Special Ed, N.W.A., NWA

Special Ed Stands Firm In Statement That N.W.A Brought Destruction To Hip Hop

Special Ed stood firm on stating that California group, N.W.A. brought destruction to hip-hop when they came out.

After Brooklyn-bred lyricist Special Ed stated in a Drink Champs interview earlier this year that N.W.A. brought destruction to hip-hop, he was met with skepticism from other West Coast rappers. When questioned about the statement on a recent episode of Vlad TV, he did not back down or alter his words.

After Vlad brought up the topic, Ed, born Edward Archer, acknowledged his statement and said that he even spoke to one of the members of the hip-hop group, Ice Cube, and the West Coast rapper didn’t have objections to what Ed had said. He did respond to the artists who came out against his theory that the self-proclaimed gangsta group did bring that to hip-hop.

“I would first like to say that none of those people were actual members of N.W.A.,” he told Vlad. “So for them to have an opinion was just like me having an opinion. So, let’s start there. Secondly, I did have a discussion with Cube, and he understands where I’m coming from.”

Ed went on to explain that the group’s songs were made more for the “hood” and not specifically for the general public at the time.

“They say that they were just making, I wouldn’t say parody, but records for the hood. Selling out the trunk. It wasn’t intended for global-scale marketing. But that’s where it was taken.”

The “I Got It Made” rapper didn’t hesitate to stand on what he said before.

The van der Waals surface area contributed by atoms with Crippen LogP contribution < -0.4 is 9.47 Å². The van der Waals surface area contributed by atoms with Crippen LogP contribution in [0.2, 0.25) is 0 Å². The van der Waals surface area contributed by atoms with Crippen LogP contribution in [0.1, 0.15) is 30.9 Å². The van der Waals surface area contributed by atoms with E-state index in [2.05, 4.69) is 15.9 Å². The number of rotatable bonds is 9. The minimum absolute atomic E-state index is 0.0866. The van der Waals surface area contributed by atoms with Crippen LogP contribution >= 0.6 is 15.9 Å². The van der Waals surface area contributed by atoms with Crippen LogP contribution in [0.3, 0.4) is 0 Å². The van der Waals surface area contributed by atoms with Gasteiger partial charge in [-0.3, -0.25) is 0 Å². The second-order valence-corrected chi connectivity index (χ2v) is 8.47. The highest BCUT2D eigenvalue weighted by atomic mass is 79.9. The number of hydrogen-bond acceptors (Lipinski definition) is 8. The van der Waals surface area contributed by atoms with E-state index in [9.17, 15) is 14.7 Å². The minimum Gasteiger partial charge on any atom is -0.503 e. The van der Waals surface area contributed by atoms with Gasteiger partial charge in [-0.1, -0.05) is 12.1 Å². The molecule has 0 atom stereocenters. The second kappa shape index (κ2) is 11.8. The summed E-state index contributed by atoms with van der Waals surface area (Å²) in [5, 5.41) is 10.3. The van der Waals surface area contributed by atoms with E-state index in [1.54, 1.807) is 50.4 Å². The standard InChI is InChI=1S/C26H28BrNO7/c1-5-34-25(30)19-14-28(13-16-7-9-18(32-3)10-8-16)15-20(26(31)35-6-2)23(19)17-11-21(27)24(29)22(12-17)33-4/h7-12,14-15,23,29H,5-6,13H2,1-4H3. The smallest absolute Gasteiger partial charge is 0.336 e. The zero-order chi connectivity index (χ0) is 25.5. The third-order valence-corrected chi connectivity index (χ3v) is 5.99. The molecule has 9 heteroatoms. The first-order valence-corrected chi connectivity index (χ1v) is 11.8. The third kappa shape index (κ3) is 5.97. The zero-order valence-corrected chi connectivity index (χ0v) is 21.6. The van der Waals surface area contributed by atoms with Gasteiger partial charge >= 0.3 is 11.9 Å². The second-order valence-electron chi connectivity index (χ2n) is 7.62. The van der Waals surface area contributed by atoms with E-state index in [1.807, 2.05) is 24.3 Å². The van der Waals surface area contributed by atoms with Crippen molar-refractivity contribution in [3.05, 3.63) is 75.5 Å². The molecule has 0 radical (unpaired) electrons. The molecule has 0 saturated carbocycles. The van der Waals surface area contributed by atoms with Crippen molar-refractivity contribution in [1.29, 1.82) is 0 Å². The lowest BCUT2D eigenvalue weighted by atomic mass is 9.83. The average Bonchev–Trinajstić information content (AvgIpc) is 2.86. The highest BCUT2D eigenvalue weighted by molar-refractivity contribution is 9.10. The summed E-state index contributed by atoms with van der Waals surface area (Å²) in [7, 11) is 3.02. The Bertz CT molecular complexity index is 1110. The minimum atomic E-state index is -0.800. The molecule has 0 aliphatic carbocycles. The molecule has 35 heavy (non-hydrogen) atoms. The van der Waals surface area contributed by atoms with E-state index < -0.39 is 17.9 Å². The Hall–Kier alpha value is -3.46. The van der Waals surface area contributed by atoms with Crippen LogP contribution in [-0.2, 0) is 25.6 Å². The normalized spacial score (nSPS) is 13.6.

“They have to take some accountability, but at the end of the day now, once again, we go back to the labels.”

He added that the destruction continues today due to these labels encouraging artists to put out that type of music and that when it’s positive, it’s not promoted as much as the negative.

“So, yes, music does affect people. It does contribute to people’s behavior and the outcome and it’s the same thing we’re saying now it has evolved. So from that point until now, it’s no longer just that simple. Now it’s straight murder music, now it’s drill music, now it’s people directly attacking each other through the music and that music being supported by these same labels and record companies. So there has to be accountability, like I said, I stopped.”

“I started dealing with reality, and I stopped lying to myself for one, and then with that being said, if you’re not lying to yourself, then you shouldn’t be lying to nobody else, so if we’re all dealing with reality and our conscience and facts, then we have to look at it for what it is, they are encouraging us and paying us to be destructive, you know and that’s systematic. I think that’s part of, you know, a plan of sorts that’s part of an agenda, is for us to take ourselves out, so we don’t have to do it. You understand that’s real; programming is systematic, and it has been going on for decades now over 30 years now, we’ve been getting more and more destructive.”

For not backing down or trying to appease the people who complained, he definitely believes the N.W.A. helped bring destruction to hip-hop, commercially.

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